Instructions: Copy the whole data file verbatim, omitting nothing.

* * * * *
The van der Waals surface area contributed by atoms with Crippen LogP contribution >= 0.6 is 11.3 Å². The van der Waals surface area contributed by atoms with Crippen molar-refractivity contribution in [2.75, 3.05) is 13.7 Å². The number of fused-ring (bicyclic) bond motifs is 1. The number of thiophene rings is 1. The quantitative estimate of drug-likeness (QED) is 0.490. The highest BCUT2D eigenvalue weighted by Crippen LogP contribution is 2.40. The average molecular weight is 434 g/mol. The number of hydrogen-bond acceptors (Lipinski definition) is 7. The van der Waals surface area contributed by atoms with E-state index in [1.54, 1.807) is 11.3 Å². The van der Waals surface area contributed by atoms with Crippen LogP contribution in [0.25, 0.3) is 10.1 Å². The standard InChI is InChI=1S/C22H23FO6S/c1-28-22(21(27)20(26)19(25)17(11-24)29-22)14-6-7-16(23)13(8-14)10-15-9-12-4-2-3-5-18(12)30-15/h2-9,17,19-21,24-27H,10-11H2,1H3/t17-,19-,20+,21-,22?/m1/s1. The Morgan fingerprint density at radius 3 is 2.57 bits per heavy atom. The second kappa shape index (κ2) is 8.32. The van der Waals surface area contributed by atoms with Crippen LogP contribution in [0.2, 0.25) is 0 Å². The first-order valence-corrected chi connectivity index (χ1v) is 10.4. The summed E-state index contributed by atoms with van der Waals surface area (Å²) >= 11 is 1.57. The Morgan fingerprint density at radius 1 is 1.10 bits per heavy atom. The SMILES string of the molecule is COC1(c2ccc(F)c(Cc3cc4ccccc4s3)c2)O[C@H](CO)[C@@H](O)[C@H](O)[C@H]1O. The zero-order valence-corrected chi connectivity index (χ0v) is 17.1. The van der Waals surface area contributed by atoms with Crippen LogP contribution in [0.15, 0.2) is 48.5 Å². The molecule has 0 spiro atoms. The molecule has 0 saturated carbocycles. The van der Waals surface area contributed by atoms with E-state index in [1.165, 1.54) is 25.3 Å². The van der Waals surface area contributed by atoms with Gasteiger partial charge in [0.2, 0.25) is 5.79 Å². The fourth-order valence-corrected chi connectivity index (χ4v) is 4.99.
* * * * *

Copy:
The van der Waals surface area contributed by atoms with Crippen LogP contribution >= 0.6 is 11.3 Å². The van der Waals surface area contributed by atoms with Crippen molar-refractivity contribution in [2.75, 3.05) is 13.7 Å². The number of fused-ring (bicyclic) bond motifs is 1. The number of thiophene rings is 1. The quantitative estimate of drug-likeness (QED) is 0.490. The highest BCUT2D eigenvalue weighted by Crippen LogP contribution is 2.40. The average molecular weight is 434 g/mol. The number of hydrogen-bond acceptors (Lipinski definition) is 7. The van der Waals surface area contributed by atoms with E-state index in [1.54, 1.807) is 11.3 Å². The van der Waals surface area contributed by atoms with Crippen LogP contribution in [0.25, 0.3) is 10.1 Å². The standard InChI is InChI=1S/C22H23FO6S/c1-28-22(21(27)20(26)19(25)17(11-24)29-22)14-6-7-16(23)13(8-14)10-15-9-12-4-2-3-5-18(12)30-15/h2-9,17,19-21,24-27H,10-11H2,1H3/t17-,19-,20+,21-,22?/m1/s1. The Morgan fingerprint density at radius 3 is 2.57 bits per heavy atom. The second kappa shape index (κ2) is 8.32. The van der Waals surface area contributed by atoms with Crippen LogP contribution in [0.2, 0.25) is 0 Å². The first-order valence-corrected chi connectivity index (χ1v) is 10.4. The summed E-state index contributed by atoms with van der Waals surface area (Å²) >= 11 is 1.57. The Morgan fingerprint density at radius 1 is 1.10 bits per heavy atom. The SMILES string of the molecule is COC1(c2ccc(F)c(Cc3cc4ccccc4s3)c2)O[C@H](CO)[C@@H](O)[C@H](O)[C@H]1O. The zero-order valence-corrected chi connectivity index (χ0v) is 17.1. The van der Waals surface area contributed by atoms with Crippen LogP contribution in [0.15, 0.2) is 48.5 Å². The molecule has 0 spiro atoms. The molecule has 0 saturated carbocycles. The van der Waals surface area contributed by atoms with E-state index in [1.165, 1.54) is 25.3 Å². The van der Waals surface area contributed by atoms with Gasteiger partial charge in [0.2, 0.25) is 5.79 Å². The fourth-order valence-corrected chi connectivity index (χ4v) is 4.99.